The folks back East are getting a lot of mileage out of the word "sesquicentennial" these days. Between 2011 and 2015, events marking the 150-year anniversary of the Civil War are taking place at historic sites from Pennsylvania to Louisiana to Missouri.
But don't think for a minute that the Civil War - and events leading up to it - had no bearing on the development of the Pacific Northwest. Some books are coming out this spring that will reveal interesting true stories about the impact that war had on the people living here, thousands of miles away from the storied battlegrounds of Bull Run, Antietam, Gettysburg and Appomattox.
The first to appear in bookstores is "Free Boy: A True Story of Slave and Master," which is also the story of Washington Territory's own tiny Underground Railroad (and a misnomer, actually, as the covert operation took place entirely on the waters of the Salish Sea).
This is an account of 13-year-old Charlie Mitchell's bid for freedom in 1860. Top-notch regional historians Lorraine McConaghy and Judy Bentley partnered up to piece together the historical evidence and write the book, which is geared to teen readers but should appeal to a much broader audience, as well.
Charlie was a slave belonging to James Tilton, surveyor general of Washington Territory. Before moving from back East to Olympia to assume his duties, Tilton had accepted the child from his Maryland cousin Rebecca Gibson, who had promised the child's dying mother (one of her slaves) that she would look after the boy. Gibson was an ambivalent slave-owner, and she felt duty-bound to get Charlie away from the slave culture and away from a cholera epidemic that was sweeping the Eastern Seaboard.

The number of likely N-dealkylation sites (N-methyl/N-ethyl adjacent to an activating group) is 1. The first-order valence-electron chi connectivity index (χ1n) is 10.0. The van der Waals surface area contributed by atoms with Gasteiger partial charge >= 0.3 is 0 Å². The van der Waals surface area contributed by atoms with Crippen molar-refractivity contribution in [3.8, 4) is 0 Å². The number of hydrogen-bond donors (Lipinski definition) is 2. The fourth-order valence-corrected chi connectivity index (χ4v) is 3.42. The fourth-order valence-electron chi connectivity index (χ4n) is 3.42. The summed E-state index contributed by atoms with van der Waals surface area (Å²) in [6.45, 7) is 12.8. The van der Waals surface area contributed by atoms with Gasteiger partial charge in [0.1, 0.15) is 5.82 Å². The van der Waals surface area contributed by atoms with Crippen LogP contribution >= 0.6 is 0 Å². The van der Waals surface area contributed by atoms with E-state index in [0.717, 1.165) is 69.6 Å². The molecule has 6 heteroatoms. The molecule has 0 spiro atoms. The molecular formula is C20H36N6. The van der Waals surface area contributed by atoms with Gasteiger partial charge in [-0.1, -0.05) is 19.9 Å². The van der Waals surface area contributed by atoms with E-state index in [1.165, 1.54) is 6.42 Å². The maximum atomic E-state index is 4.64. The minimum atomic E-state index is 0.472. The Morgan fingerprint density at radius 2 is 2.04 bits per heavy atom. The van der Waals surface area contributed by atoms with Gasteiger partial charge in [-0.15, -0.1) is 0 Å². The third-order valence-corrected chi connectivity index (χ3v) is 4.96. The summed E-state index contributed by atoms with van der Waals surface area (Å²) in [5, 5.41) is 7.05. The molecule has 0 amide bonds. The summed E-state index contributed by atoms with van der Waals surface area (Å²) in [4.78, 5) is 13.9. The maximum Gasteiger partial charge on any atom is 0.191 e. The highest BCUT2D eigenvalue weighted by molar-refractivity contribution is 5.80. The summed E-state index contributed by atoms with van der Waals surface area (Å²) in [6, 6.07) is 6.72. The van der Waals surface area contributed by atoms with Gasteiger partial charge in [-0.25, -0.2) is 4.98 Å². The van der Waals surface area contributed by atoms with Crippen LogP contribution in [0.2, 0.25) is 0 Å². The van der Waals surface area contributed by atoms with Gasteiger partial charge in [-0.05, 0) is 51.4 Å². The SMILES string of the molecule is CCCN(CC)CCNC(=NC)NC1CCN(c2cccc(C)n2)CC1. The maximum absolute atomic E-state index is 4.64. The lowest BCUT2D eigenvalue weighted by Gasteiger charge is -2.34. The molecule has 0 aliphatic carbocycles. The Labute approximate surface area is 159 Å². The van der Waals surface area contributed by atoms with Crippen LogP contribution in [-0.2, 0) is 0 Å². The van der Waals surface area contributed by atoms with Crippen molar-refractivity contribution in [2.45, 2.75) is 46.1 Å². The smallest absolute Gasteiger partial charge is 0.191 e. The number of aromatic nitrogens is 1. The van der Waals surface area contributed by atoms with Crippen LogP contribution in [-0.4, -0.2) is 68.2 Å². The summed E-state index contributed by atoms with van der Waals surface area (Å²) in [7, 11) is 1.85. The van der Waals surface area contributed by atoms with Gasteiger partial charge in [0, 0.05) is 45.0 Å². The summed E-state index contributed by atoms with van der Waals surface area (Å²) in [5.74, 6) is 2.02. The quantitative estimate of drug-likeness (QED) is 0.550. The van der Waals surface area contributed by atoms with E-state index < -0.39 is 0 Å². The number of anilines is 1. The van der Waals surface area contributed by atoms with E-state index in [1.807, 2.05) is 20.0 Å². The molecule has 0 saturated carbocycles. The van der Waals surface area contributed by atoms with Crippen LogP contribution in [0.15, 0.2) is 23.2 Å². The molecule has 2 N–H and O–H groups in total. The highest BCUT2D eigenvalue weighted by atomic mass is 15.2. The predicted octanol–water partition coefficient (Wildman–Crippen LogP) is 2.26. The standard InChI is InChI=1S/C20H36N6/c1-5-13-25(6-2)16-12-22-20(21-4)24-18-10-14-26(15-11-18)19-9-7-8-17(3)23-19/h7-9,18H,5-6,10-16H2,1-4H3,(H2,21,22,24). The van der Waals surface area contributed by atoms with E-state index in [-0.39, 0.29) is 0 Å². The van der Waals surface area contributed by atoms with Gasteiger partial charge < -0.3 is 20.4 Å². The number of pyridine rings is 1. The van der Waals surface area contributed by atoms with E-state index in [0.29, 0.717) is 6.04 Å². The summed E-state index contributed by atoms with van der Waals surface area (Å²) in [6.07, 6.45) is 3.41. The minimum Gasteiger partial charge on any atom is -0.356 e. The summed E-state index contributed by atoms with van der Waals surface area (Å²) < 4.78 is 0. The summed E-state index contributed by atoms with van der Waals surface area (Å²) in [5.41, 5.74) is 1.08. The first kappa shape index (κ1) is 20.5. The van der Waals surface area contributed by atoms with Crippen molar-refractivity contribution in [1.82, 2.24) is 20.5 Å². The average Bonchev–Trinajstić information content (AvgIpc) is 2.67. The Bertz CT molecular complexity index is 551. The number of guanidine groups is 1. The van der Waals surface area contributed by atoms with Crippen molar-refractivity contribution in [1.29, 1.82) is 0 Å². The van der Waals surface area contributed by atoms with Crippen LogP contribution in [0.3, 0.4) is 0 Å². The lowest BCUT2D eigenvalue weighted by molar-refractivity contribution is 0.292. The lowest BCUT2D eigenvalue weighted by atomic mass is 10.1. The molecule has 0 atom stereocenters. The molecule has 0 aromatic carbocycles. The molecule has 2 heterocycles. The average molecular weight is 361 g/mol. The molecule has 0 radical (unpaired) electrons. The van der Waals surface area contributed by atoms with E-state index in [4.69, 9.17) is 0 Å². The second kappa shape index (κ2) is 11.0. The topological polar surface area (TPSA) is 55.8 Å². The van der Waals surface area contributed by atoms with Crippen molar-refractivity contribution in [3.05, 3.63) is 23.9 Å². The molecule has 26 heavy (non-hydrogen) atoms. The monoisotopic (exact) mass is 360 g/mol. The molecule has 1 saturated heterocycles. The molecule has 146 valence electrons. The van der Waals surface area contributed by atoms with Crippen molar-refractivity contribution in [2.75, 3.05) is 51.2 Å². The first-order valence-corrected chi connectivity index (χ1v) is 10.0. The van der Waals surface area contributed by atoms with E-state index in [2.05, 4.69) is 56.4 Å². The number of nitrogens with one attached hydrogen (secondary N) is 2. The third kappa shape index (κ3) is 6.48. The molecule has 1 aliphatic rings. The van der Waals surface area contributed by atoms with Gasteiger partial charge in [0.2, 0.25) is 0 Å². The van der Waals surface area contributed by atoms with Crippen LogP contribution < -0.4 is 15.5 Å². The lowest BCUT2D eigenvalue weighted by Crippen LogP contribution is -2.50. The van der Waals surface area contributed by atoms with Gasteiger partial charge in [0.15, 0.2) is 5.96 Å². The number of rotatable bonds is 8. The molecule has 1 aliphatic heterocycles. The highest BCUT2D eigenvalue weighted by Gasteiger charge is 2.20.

Tilton assured her that he would look after the boy and see that he was trained to perform some kind of trade. There was some suggestion that Tilton would free the boy when he reached the age of 18, although Charlie himself may not have been privy to that conversation about his future.
As a territory, Washington was in limbo concerning slavery. There may have been a few other slaves in the region - the Dred Scott decision permitted it. And there was at least some support for slave ownership - once Lincoln was elected president, a local chapter of the Knights of the Golden Circle agitated for the interests of slave states and slave-owners.
On the other hand, there were sympathizers for the abolitionist cause also.
And just to the north, in bustling Victoria, British Columbia, hundreds of free blacks lived under British rule, which had abolished slavery in 1833. Many in that community were committed to extending the opportunity to live free to others with their skin color.
"Free Boy" does a good job of providing historical context and then tells the harrowing story of young Charlie's bid for freedom. This book demonstrates that the debates that took place during the Civil War affected real lives right here in the Pacific Northwest.
Barbara Lloyd McMichael writes a weekly column focusing on the books, authors and publishers of the Pacific Northwest. Contact her at firstname.lastname@example.org